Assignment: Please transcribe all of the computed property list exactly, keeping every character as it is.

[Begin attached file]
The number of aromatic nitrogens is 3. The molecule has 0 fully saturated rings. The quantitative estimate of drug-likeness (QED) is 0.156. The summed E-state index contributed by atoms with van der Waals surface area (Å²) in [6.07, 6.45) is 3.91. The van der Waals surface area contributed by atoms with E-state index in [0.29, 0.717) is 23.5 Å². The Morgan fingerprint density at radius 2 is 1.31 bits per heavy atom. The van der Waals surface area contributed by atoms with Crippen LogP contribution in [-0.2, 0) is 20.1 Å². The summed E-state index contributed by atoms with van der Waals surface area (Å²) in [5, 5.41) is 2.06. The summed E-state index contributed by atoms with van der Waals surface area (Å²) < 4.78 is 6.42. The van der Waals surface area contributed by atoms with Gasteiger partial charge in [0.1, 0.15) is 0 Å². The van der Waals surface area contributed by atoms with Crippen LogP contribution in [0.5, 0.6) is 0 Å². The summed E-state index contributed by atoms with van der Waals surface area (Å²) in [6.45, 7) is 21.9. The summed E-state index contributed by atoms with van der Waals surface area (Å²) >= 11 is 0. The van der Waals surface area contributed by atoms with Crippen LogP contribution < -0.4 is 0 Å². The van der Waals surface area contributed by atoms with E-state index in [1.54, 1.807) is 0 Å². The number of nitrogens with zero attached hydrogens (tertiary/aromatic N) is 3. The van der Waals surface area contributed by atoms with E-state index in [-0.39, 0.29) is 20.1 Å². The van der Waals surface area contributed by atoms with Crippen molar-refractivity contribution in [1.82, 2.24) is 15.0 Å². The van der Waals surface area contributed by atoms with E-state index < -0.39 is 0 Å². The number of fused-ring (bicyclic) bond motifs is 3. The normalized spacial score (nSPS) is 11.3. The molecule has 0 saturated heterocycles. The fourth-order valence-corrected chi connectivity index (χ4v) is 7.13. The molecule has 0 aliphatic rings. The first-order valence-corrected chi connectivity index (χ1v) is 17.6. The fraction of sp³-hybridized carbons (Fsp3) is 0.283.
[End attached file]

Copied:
The number of aromatic nitrogens is 3. The molecule has 0 fully saturated rings. The quantitative estimate of drug-likeness (QED) is 0.156. The summed E-state index contributed by atoms with van der Waals surface area (Å²) in [6.07, 6.45) is 3.91. The van der Waals surface area contributed by atoms with E-state index in [0.29, 0.717) is 23.5 Å². The Morgan fingerprint density at radius 2 is 1.31 bits per heavy atom. The van der Waals surface area contributed by atoms with Crippen LogP contribution in [-0.2, 0) is 20.1 Å². The summed E-state index contributed by atoms with van der Waals surface area (Å²) in [5, 5.41) is 2.06. The summed E-state index contributed by atoms with van der Waals surface area (Å²) < 4.78 is 6.42. The van der Waals surface area contributed by atoms with Gasteiger partial charge in [0.1, 0.15) is 0 Å². The van der Waals surface area contributed by atoms with Crippen LogP contribution in [0.5, 0.6) is 0 Å². The summed E-state index contributed by atoms with van der Waals surface area (Å²) in [6.45, 7) is 21.9. The summed E-state index contributed by atoms with van der Waals surface area (Å²) >= 11 is 0. The van der Waals surface area contributed by atoms with Crippen LogP contribution < -0.4 is 0 Å². The van der Waals surface area contributed by atoms with E-state index in [1.54, 1.807) is 0 Å². The number of nitrogens with zero attached hydrogens (tertiary/aromatic N) is 3. The van der Waals surface area contributed by atoms with E-state index in [-0.39, 0.29) is 20.1 Å². The van der Waals surface area contributed by atoms with Crippen molar-refractivity contribution in [1.82, 2.24) is 15.0 Å². The van der Waals surface area contributed by atoms with E-state index < -0.39 is 0 Å². The number of fused-ring (bicyclic) bond motifs is 3. The normalized spacial score (nSPS) is 11.3. The molecule has 0 saturated heterocycles. The fourth-order valence-corrected chi connectivity index (χ4v) is 7.13. The molecule has 0 aliphatic rings. The first-order valence-corrected chi connectivity index (χ1v) is 17.6. The fraction of sp³-hybridized carbons (Fsp3) is 0.283.